The most interesting point to come out of the paper us that the LGM here was a bit earlier than previously supposed -- ie around 24,000 years ago rather than 20,000 years ago. By 20,000 years BP, the authors assume that the retreat from the maximum ice edge was well under way.
I would have liked the authors to have done the following:
1. Consider whether the ice margin shown on the map is indeed accurate, by testing some "control" rock surfaces and sediments outside the assumed glacial maximum. It's rather extraordinary that they didn't do that.........
2. Give greater consideration to the classification of the sediments above the Scilly Till.
3. Give more thought to the shape and other characteristics of the "Celtic Sea surge lobe" which is shown pushing well to the south of the Isles of Scilly. It seems to me to disobey the laws of physics in that there is hardly any lateral spreading shown on Figure 1, and no calving bay where the lobe hits the grounding line. I would have liked more consideration to be given to a powerful ice stream pressing south-eastwards from Southern Ireland and coalescing with the Irish Sea ice stream.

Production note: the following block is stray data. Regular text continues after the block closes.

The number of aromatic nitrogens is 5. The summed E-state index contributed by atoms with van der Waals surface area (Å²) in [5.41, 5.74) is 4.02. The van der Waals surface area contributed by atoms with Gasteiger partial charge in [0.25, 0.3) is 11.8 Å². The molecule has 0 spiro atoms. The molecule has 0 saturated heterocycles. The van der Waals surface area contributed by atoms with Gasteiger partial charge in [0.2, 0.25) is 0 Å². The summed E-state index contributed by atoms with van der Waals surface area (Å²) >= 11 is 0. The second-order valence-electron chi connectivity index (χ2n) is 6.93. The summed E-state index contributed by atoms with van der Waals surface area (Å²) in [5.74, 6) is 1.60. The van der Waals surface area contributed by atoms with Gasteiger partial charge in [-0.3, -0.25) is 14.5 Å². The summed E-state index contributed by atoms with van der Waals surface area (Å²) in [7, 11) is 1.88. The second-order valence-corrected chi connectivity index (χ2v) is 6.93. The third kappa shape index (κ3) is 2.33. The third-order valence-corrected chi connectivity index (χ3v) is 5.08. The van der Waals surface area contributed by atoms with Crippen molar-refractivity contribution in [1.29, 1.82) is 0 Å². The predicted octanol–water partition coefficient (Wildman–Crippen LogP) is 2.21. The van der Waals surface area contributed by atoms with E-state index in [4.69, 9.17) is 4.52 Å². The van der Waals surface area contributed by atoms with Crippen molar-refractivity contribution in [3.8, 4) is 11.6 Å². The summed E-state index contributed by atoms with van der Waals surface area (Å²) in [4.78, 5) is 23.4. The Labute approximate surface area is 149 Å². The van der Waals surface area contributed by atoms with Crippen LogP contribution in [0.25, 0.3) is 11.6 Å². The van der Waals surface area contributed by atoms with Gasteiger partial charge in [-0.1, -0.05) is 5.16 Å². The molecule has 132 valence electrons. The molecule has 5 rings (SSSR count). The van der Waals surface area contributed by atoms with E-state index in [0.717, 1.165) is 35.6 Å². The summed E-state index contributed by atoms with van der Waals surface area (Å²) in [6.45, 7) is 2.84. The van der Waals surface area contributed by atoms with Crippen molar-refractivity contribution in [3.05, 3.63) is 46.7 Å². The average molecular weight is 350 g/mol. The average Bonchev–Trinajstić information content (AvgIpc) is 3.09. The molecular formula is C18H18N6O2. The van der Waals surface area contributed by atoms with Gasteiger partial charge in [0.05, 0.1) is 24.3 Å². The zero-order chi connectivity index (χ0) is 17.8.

Another interesting thing to come out of the paper is the presence of a quatrzite erratic on Tresco that appears to have come from Anglesey or the east coast of Ireland.
All in all, another valuable contribution to our understanding of the late Devensian glaciation.
New age constraints for the limit of the British–Irish Ice Sheet on the Isles of Scilly
R. K. SMEDLEY, J. D. SCOURSE, D. SMALL, J. F. HIEMSTRA, G. A. T. DULLER, M. D. BATEMAN, M. J. BURKE, R. C. CHIVERRELL, C. D. CLARK, S. M. DAVIES, D. FABEL, D. M. GHEORGHIU, D. MCCARROLL, A. MEDIALDEA and S. XU
JOURNAL OF QUATERNARY SCIENCE (2017) 32(1) 48–62
ABSTRACT: The southernmost terrestrial extent of the Irish Sea Ice Stream (ISIS), which drained a large proportion of the last British–Irish Ice Sheet, impinged on to the Isles of Scilly during Marine Isotope Stage 2. However, the age of this ice limit has been contested and the interpretation that this occurred during the Last Glacial Maximum (LGM) remains controversial. This study reports new ages using optically stimulated luminescence (OSL) dating of outwash sediments at Battery, Tresco (25.5+/-1.5ka), and terrestrial cosmogenic nuclide exposure dating of boulders overlying till on Scilly Rock (25.9 +/-1.6 ka), which confirm that the ISIS reached the Isles of Scilly during the LGM. The ages demonstrate this ice advance on to the northern Isles of Scilly occurred at c 26 ka around the time of increased ice-rafted debris in the adjacent marine record from the continental margin, which coincided with Heinrich Event 2 at c 24 ka. OSL dating (19.6 +/- 1.5 ka) of the post-glacial Hell Bay Gravel at Battery suggests there was then an approx 5-ka delay between primary deposition and aeolian reworking of the glacigenic sediment, during a time when the ISIS ice front was oscillating on and around the Llyn Peninsula, c 390 km to the north.
Copyright 2017 The Authors. Journal of Quaternary Science Published by John Wiley & Sons, Ltd.